“…The sources revealed that, during his last meeting with a Hamas delegation, President Al-Assad asked the movement to issue a statement to respond to Sheikh Youssef al-Kardawi who had attacked the Syrian authorities. The delegation responded by saying: “Mr. President, the matter goes beyond the statement and counter-statement of a religious cleric. The clerics must not be responded to. Delegates must rather be sent to them…” At this point, according to the sources, Al-Assad ultimately refused to receive any Hamas delegations anymore.

“For the following ten months, the movement tried hard to do anything in order to solve the Syrian crisis not losing hope even after Al-Assad boycotted it. Mashal went to see Hezbollah’s Secretary General, Sayed Hassan Nasrallah in Beirut. He met with him for five and a half hours alone and he stressed on the need to do something to stop the events in Syria. He asked him to meet with Al-Assad and to call on him to revoke the security dealing and to adopt a political solution…

“The sources said that Nasrallah agreed with Mashal. He indeed went to see Al-Assad and came back and told Mashal that the Syrian president approves the efforts carried by the movement. Mashal returned to Damascus to proceed with his attempts. He however did not meet with Al-Assad. He rather met with four officials: Farouk al-Sharaa, Walid al-Muallem, Ali Mamlouk, and Abdel Fattah Kodsieh… “All the four officials shared his view and encouraged him and wanted to see a political solution at any price.” According to the sources, this explains the fact that Hamas and Hezbollah maintained a good relation and so did Mashal and Nasrallah…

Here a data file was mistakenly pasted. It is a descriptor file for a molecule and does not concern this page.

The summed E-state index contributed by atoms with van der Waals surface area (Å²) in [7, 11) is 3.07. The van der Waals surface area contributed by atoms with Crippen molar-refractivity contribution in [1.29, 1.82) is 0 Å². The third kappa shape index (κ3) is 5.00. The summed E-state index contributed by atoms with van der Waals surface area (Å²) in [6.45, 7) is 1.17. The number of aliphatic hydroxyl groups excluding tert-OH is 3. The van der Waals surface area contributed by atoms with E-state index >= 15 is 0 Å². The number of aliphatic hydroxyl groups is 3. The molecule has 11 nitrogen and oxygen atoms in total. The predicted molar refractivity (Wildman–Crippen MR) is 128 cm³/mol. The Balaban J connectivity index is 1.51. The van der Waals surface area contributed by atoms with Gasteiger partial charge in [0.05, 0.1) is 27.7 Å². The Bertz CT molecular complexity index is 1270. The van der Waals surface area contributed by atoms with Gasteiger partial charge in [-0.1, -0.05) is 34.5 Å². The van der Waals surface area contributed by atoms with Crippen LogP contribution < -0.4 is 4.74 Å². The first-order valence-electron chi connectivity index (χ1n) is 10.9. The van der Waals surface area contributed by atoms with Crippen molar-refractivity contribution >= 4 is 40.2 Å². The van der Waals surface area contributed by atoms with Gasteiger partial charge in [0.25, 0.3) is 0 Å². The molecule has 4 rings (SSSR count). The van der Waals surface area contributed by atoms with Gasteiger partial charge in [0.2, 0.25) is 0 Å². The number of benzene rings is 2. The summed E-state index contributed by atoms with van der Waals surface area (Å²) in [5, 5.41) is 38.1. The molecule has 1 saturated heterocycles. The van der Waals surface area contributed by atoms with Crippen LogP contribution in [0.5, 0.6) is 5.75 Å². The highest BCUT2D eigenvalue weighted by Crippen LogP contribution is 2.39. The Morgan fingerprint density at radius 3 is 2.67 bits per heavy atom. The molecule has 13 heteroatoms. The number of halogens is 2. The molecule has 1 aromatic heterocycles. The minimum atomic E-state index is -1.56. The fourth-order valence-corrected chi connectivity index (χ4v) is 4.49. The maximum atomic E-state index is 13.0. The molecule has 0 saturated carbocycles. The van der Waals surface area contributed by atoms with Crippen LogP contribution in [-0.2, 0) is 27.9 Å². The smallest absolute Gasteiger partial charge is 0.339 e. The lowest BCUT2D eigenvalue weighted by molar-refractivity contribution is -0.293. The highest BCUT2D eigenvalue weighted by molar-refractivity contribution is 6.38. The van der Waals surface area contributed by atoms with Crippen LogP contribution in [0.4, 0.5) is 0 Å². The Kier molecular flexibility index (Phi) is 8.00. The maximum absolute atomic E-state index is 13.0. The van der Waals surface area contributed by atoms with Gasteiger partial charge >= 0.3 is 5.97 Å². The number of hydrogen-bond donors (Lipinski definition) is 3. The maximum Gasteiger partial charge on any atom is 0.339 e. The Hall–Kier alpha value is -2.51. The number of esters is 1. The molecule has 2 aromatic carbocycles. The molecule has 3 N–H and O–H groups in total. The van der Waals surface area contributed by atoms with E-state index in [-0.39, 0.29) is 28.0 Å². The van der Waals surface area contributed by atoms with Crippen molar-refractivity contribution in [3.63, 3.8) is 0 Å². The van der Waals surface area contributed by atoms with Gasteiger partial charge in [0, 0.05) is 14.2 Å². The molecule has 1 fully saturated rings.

“Furthermore, the sources revealed that even the Muslim Brothers “were originally willing to accept reforms. Ali al-Bayanouni and Riad al-Shakfeh asked the Hamas leaders during the Khartoum conference to encourage Al-Assad to carry out reforms. Al-Assad was indeed informed of that but nothing happened. The sources also asserted that seven months following the breaking out of the crisis, Mashal rejected an Iranian demand to hold negotiations with the Syrian Brothers without obtaining Al-Assad’s authorization in fear that the latter might disapprove of the outcome that might be reached with the Brothers.

“Would it have been possible to avoid the Syrian crisis had Al-Assad opted for the political rather than the security-related solution? The answer is a definite “yes” for the Hamas leaders according to the sources. [The sources] refused to hold Al-Assad’s entourage responsible for the present situation. They indicated that the Syrian president “is arrogant and inexperienced. This is the result of arrogance and the lack of experience.” The same sources also stressed that, had Hafez al-Assad been alive, he would have dealt different with this matter and he would have realized that the situation now is different from the situation in the 1980s since the crisis is now taking place on TV screens while the news in the 1980s used to become available only days later. In addition, the confrontation back them was only with the Muslim Brothers. One group could not have vanquished the state while the present Syrian crisis involves all the classes of the Syrian people.

“The sources said that the events in Syria resemble the case of a father who has never been used to hearing the word “no” from his children. When one of these children objected, the father slapped him. “Indeed, things in Syria have been unchanged for forty years. Suddenly, the people started demanding their rights.” The sources added that, despite it all, the Hamas leaders remain loyal to the Syrian leadership, which has given them something that no one else did. However, Hamas is no longer willing to cover up for the ongoing events. The movement’s position currently is to abstain from interfering in the Syrian affairs.”

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Written by nickbiddlenoe

April 3, 2013 at 10:53 pm

Posted in Uncategorized